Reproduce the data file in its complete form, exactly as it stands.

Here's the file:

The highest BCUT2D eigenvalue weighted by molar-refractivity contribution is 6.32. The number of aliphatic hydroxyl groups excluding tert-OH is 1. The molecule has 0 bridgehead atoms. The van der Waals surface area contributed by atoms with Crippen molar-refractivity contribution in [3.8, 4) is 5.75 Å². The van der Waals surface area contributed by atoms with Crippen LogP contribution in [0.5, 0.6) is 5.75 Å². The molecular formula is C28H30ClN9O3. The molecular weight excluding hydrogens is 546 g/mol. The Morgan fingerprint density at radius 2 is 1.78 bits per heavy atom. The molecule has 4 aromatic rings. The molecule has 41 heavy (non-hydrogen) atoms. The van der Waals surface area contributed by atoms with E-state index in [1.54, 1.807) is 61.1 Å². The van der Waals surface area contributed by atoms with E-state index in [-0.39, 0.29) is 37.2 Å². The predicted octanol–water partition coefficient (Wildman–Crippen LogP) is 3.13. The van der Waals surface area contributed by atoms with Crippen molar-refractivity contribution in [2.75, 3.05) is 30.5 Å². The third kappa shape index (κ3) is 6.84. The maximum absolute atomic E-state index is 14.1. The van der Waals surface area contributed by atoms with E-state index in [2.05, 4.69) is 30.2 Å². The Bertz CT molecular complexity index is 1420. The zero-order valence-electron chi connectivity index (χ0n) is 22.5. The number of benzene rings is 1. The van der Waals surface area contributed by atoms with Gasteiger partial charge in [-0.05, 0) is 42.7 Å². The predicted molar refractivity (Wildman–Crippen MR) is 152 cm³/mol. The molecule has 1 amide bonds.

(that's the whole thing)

The highest BCUT2D eigenvalue weighted by molar-refractivity contribution is 6.32. The number of aliphatic hydroxyl groups excluding tert-OH is 1. The molecule has 0 bridgehead atoms. The van der Waals surface area contributed by atoms with Crippen molar-refractivity contribution in [3.8, 4) is 5.75 Å². The van der Waals surface area contributed by atoms with Crippen LogP contribution in [0.5, 0.6) is 5.75 Å². The molecular formula is C28H30ClN9O3. The molecular weight excluding hydrogens is 546 g/mol. The Morgan fingerprint density at radius 2 is 1.78 bits per heavy atom. The molecule has 4 aromatic rings. The molecule has 41 heavy (non-hydrogen) atoms. The van der Waals surface area contributed by atoms with E-state index in [1.54, 1.807) is 61.1 Å². The van der Waals surface area contributed by atoms with E-state index in [-0.39, 0.29) is 37.2 Å². The predicted octanol–water partition coefficient (Wildman–Crippen LogP) is 3.13. The van der Waals surface area contributed by atoms with Crippen molar-refractivity contribution in [2.75, 3.05) is 30.5 Å². The third kappa shape index (κ3) is 6.84. The maximum absolute atomic E-state index is 14.1. The van der Waals surface area contributed by atoms with E-state index in [2.05, 4.69) is 30.2 Å². The Bertz CT molecular complexity index is 1420. The zero-order valence-electron chi connectivity index (χ0n) is 22.5. The number of benzene rings is 1. The van der Waals surface area contributed by atoms with Gasteiger partial charge in [-0.05, 0) is 42.7 Å². The predicted molar refractivity (Wildman–Crippen MR) is 152 cm³/mol. The molecule has 1 amide bonds.